Traumatic events are deeply personal, and some people develop post-traumatic stress disorder (PTSD) from situations that, in the eyes of society and others, may seem like “nothing”. This is why trauma and PTSD can be so difficult to treat. We have extensive knowledge of the causes of trauma, but ultimately it's a very personal journey. It's heartbreaking that so many people have experienced traumatic and tragic events in their lives that it is almost impossible to differentiate one from the other.
I have managed to overcome a complex trauma after working on it for 30 years, beginning with ending a variety of addictions. Staying clean and sober is a difficult path with trauma, but it can be done. I recommend that you persist until you find something that works for you, so that you can receive support to process any remaining trauma and start to feel better. You will need the help of a very special person to help you unravel the threads of trauma in your life, but there is no doubt that it is possible to do so if you commit to this change and work with someone who is also dedicated to helping you reclaim the life you deserve.
In addition to noting that this describes multiple cases of trauma, developmental trauma highlights the importance of these traumas occurring during key developmental stages of life. This is a fundamental way in which trauma is passed from generation to generation, since the traumatized parent cannot regulate themselves and, therefore, cannot regulate their child. It's possible that one day, for example, we can simply block the bad memories associated with trauma, research suggests. For instance, a person who is born into a low-income family, lives in a violent neighborhood, and suffers physical abuse and loss during key stages of life may develop complex trauma, especially if there is minimal support available to deal with these challenges.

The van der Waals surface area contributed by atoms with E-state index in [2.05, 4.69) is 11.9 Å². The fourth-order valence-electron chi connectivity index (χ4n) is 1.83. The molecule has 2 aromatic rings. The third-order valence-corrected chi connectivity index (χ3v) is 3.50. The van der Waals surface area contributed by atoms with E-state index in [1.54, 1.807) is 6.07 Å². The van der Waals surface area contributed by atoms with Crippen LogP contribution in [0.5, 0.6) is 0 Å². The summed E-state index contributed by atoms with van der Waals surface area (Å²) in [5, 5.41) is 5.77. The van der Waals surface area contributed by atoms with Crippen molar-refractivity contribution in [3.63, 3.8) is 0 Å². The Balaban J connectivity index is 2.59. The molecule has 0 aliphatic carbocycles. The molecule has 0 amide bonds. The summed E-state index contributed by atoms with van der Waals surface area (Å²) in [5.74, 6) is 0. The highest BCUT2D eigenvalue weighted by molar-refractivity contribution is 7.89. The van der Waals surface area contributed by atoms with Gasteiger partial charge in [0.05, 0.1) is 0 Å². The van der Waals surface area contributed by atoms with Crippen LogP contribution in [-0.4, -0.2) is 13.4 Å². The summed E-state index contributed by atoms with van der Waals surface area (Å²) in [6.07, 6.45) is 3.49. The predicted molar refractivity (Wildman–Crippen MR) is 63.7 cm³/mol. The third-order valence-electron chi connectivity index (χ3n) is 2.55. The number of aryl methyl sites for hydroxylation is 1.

According to the findings of Dutch researchers, they show that learning not related to trauma is also affected in the brains of people with PTSD, not just the mechanisms of memory related to fear. These are just three of the challenges of trauma: the paradox of needing the very things that trauma deprives us of. Fortunately, health care providers have become more aware and understanding of psychological stress and trauma in recent decades. For many people, treatment and therapy can dramatically improve quality of life, including techniques such as cognitive-behavioral therapy which can change negative thought patterns, and eye movement desensitization and reprocessing (EMDR), a form of psychotherapy that can help a person recover, process, and resolve past trauma.
Understanding this is the first step in not blaming ourselves for how difficult it is to treat trauma because the self-blame and shame that come as free additional features of trauma will keep us stuck forever. With dedication and commitment to finding the right treatment plan for you or your loved one, it is possible to overcome even the most complex traumas.